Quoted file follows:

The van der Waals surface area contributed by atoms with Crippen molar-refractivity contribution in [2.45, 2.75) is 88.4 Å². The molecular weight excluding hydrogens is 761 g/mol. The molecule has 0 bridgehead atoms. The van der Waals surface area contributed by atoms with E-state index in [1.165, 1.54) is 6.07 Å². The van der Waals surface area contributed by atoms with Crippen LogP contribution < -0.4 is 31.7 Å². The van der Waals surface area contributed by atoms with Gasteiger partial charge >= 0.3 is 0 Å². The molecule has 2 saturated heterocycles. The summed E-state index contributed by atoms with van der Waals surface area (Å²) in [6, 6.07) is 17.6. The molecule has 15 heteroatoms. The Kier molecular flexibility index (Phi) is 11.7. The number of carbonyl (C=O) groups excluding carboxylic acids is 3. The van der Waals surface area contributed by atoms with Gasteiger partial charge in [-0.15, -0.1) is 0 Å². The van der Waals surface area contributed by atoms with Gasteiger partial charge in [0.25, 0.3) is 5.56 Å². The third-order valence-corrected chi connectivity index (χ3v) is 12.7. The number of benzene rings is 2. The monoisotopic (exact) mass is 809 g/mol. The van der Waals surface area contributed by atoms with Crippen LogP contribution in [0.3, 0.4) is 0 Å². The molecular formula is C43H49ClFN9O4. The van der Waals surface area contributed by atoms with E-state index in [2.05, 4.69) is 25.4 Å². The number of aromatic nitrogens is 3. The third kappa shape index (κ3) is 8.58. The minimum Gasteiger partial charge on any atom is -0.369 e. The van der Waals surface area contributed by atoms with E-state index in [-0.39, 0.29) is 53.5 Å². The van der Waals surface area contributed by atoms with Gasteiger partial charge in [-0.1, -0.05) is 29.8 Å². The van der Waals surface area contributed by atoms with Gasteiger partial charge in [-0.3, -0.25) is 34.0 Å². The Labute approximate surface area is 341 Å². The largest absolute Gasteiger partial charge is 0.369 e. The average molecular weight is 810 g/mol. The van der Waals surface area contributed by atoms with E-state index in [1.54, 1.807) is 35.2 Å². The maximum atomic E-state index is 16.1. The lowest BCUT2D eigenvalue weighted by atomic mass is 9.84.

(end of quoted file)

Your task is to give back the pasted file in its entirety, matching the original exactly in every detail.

The van der Waals surface area contributed by atoms with Crippen molar-refractivity contribution in [2.45, 2.75) is 88.4 Å². The molecular weight excluding hydrogens is 761 g/mol. The molecule has 0 bridgehead atoms. The van der Waals surface area contributed by atoms with E-state index in [1.165, 1.54) is 6.07 Å². The van der Waals surface area contributed by atoms with Crippen LogP contribution < -0.4 is 31.7 Å². The van der Waals surface area contributed by atoms with Gasteiger partial charge >= 0.3 is 0 Å². The molecule has 2 saturated heterocycles. The summed E-state index contributed by atoms with van der Waals surface area (Å²) in [6, 6.07) is 17.6. The molecule has 15 heteroatoms. The Kier molecular flexibility index (Phi) is 11.7. The number of carbonyl (C=O) groups excluding carboxylic acids is 3. The van der Waals surface area contributed by atoms with Gasteiger partial charge in [-0.15, -0.1) is 0 Å². The van der Waals surface area contributed by atoms with Gasteiger partial charge in [0.25, 0.3) is 5.56 Å². The third-order valence-corrected chi connectivity index (χ3v) is 12.7. The number of benzene rings is 2. The monoisotopic (exact) mass is 809 g/mol. The van der Waals surface area contributed by atoms with Crippen LogP contribution in [0.3, 0.4) is 0 Å². The molecular formula is C43H49ClFN9O4. The van der Waals surface area contributed by atoms with E-state index in [2.05, 4.69) is 25.4 Å². The number of aromatic nitrogens is 3. The third kappa shape index (κ3) is 8.58. The minimum Gasteiger partial charge on any atom is -0.369 e. The van der Waals surface area contributed by atoms with E-state index in [-0.39, 0.29) is 53.5 Å². The van der Waals surface area contributed by atoms with Gasteiger partial charge in [-0.1, -0.05) is 29.8 Å². The van der Waals surface area contributed by atoms with Gasteiger partial charge in [-0.3, -0.25) is 34.0 Å². The Labute approximate surface area is 341 Å². The largest absolute Gasteiger partial charge is 0.369 e. The average molecular weight is 810 g/mol. The van der Waals surface area contributed by atoms with E-state index in [1.54, 1.807) is 35.2 Å². The maximum atomic E-state index is 16.1. The lowest BCUT2D eigenvalue weighted by atomic mass is 9.84.